The Wonder of Bees with Martha Kearney is currently showing on BBC4 at 1930hrs. It’s 4 episodes and dates from 2013.
Tonight’s episode (Tue 03 August), Episode 2, had quite a long piece with Dr. (as then) Geraldine Wright who was then investigating the effects of neonicotinoids on bees. Fascinating how they train the bees.
Overall the programmes are very good (so far) and with our President being on one of them they are worth watching.
We are running a queen raising course at Woodstock in July and would like to canvass interest from members who would like to find out more about this fascinating topic. The course will follow the process of queen raising from setting up a queen raising hive, selection of larvae, grafting, hive manipulations and setting up mating nucs. This process takes over two weeks and we will invite students to participate on three critical days: set-up, grafting and moving queen cells to mating nucs. The course will be run by member Andrew Brough who raises queens throughout the summer and gave a talk on this topic to members earlier in the year.
At the first session, Andrew will give a detailed explanation of the process and we will have a practice at grafting. The actual grafting day will be eight days later and for this Andrew will supply suitable larvae from his own stock. The final session will take place just over a week later when the larvae have been capped over and are a few days from emerging. The timing is, of course, dictated by the bees!
The dates are as follows:
Saturday 3 July – presentation on the process and hive setup – 2-3 hours in the afternoon
Sunday 11 July – grafting – 2-3 hours in the afternoon
Tuesday 20 July – setting up mating nucs and transfer of queen cells – 2 hours starting 1830hrs
The cost is £35 per person and we can have up to eight attendees. Each participant will graft their own larvae and if successful will be allowed to take away one mated or virgin queen in a returnable mating nuc. Because you will be expected to help with setting up the queen raising hive and the hive manipulations, you need to be confident handling very strong honey bee colonies and be able to recognise larvae by their age. You should also bring any visual aids (reading glasses, magnifying glass etc) you may require to see one day old larvae.
If you would like to participate, please complete the form that is in the Members Area
To make this simple, a tick box will be introduced to BeeBase, the voluntary register for beekeepers managed by the National Bee Unit. This will allow beekeepers and inspectors to report the presence or absence of Varroa. This will be the easiest way to report Varroa. We are currently working on an alternative mechanism for those who do not wish to register on the BeeBase system and aim to share this before 21st April.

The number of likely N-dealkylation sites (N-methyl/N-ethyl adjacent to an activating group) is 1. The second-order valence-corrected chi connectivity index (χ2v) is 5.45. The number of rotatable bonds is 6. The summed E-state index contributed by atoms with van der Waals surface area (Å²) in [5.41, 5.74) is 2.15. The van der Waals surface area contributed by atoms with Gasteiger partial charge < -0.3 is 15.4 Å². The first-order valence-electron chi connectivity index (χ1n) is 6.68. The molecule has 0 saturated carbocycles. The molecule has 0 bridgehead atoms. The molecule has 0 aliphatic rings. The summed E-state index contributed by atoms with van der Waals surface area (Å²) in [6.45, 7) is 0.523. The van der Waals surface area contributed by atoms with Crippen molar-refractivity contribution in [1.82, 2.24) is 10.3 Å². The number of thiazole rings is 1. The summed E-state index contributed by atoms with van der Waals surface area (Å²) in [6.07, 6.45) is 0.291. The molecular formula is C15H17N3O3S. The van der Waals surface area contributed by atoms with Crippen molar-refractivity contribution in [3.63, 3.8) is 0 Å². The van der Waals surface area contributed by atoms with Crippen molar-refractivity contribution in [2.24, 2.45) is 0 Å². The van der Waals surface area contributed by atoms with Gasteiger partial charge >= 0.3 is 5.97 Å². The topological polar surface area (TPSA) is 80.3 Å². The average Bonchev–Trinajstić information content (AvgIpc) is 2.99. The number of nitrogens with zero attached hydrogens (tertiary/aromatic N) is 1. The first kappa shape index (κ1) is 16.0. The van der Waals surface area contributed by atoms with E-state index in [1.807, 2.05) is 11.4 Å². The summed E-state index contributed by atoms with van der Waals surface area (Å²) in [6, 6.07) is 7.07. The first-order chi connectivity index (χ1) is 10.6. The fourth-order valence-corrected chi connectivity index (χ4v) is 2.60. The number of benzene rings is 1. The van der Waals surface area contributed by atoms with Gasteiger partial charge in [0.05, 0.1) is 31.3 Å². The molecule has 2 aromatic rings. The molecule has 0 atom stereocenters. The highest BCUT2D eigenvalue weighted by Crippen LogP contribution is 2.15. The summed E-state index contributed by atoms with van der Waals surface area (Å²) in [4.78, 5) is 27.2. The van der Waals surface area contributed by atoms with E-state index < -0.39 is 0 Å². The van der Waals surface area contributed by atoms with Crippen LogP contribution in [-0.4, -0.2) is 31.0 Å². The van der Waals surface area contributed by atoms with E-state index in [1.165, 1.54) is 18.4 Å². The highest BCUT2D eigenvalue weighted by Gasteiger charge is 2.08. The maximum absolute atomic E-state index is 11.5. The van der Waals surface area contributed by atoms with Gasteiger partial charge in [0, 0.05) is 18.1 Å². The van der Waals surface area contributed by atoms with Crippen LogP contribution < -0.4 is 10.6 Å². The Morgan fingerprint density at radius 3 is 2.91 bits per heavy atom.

No action will be required until after 21st April.
“When you look at honey and how it’s made, it starts with bees collecting pollen and nectar from the flowers and then converting that into the building blocks of honey, which are fructose and glucose,” he says.
“We are simulating that in the lab, using micro-organisms which do the work of building the initial blocks of honey.”
A forecast from the Rothamstead Research Group says virus yellows in the sugarbeet crop will be very low this year and neonic seed treatment will NOT be used with first flights of aphids likely to be six weeks later than last year.
The BBKA is pleased to hear this but will campaign against use of the neonics in years 2022 and 2023 which is allowed under the licence granted by Defra.
The British Beet Research Organisation (BBRO) says the weather was the reason. “With February temperatures fluctuating from very cold to unseasonably warm conditions, especially during the last three weeks of the month, this has meant the independent virus yellows forecast has been uncertain with regards to the 9% trigger threshold for the use of Cruiser SB on seed. The 1st of March forecast predicts that 8.37 % of the national sugar beet area will be affected by virus yellows by the end of August 2021.”
We are pleased to announce that we have been able to carry out some training for new beekeepers at our Training Apiary at Marlborough School.
In line with Covid-19 guidance we are limiting the number of people at the Training Apiary to 6 people – 4 students and 2 tutors. We also require students and tutors to wear facemasks when working closely around a hive.